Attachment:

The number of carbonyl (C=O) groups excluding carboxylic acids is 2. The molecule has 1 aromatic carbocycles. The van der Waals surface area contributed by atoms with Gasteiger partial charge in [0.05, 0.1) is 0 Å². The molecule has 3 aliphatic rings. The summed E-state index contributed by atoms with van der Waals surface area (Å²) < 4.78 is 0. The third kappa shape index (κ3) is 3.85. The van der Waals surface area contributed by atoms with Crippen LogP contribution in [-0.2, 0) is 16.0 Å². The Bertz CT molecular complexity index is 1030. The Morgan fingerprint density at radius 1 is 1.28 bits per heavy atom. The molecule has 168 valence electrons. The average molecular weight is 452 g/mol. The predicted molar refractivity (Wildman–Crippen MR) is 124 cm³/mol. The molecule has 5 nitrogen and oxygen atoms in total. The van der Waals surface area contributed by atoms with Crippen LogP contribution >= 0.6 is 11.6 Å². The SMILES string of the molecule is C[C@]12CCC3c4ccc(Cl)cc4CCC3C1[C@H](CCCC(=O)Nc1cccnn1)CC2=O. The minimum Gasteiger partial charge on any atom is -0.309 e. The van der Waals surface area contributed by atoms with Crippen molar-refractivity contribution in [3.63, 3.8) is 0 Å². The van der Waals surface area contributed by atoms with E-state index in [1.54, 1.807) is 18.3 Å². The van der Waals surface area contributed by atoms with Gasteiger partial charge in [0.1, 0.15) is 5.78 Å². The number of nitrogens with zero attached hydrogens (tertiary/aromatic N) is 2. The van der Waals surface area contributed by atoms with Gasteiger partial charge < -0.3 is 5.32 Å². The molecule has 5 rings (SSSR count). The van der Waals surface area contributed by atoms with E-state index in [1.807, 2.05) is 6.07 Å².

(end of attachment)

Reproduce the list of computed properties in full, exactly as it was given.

The number of carbonyl (C=O) groups excluding carboxylic acids is 2. The molecule has 1 aromatic carbocycles. The van der Waals surface area contributed by atoms with Gasteiger partial charge in [0.05, 0.1) is 0 Å². The molecule has 3 aliphatic rings. The summed E-state index contributed by atoms with van der Waals surface area (Å²) < 4.78 is 0. The third kappa shape index (κ3) is 3.85. The van der Waals surface area contributed by atoms with Crippen LogP contribution in [-0.2, 0) is 16.0 Å². The Bertz CT molecular complexity index is 1030. The Morgan fingerprint density at radius 1 is 1.28 bits per heavy atom. The molecule has 168 valence electrons. The average molecular weight is 452 g/mol. The predicted molar refractivity (Wildman–Crippen MR) is 124 cm³/mol. The molecule has 5 nitrogen and oxygen atoms in total. The van der Waals surface area contributed by atoms with Crippen LogP contribution >= 0.6 is 11.6 Å². The SMILES string of the molecule is C[C@]12CCC3c4ccc(Cl)cc4CCC3C1[C@H](CCCC(=O)Nc1cccnn1)CC2=O. The minimum Gasteiger partial charge on any atom is -0.309 e. The van der Waals surface area contributed by atoms with Crippen molar-refractivity contribution in [3.63, 3.8) is 0 Å². The van der Waals surface area contributed by atoms with E-state index in [1.54, 1.807) is 18.3 Å². The van der Waals surface area contributed by atoms with Gasteiger partial charge in [0.1, 0.15) is 5.78 Å². The number of nitrogens with zero attached hydrogens (tertiary/aromatic N) is 2. The van der Waals surface area contributed by atoms with Gasteiger partial charge < -0.3 is 5.32 Å². The molecule has 5 rings (SSSR count). The van der Waals surface area contributed by atoms with E-state index in [1.807, 2.05) is 6.07 Å².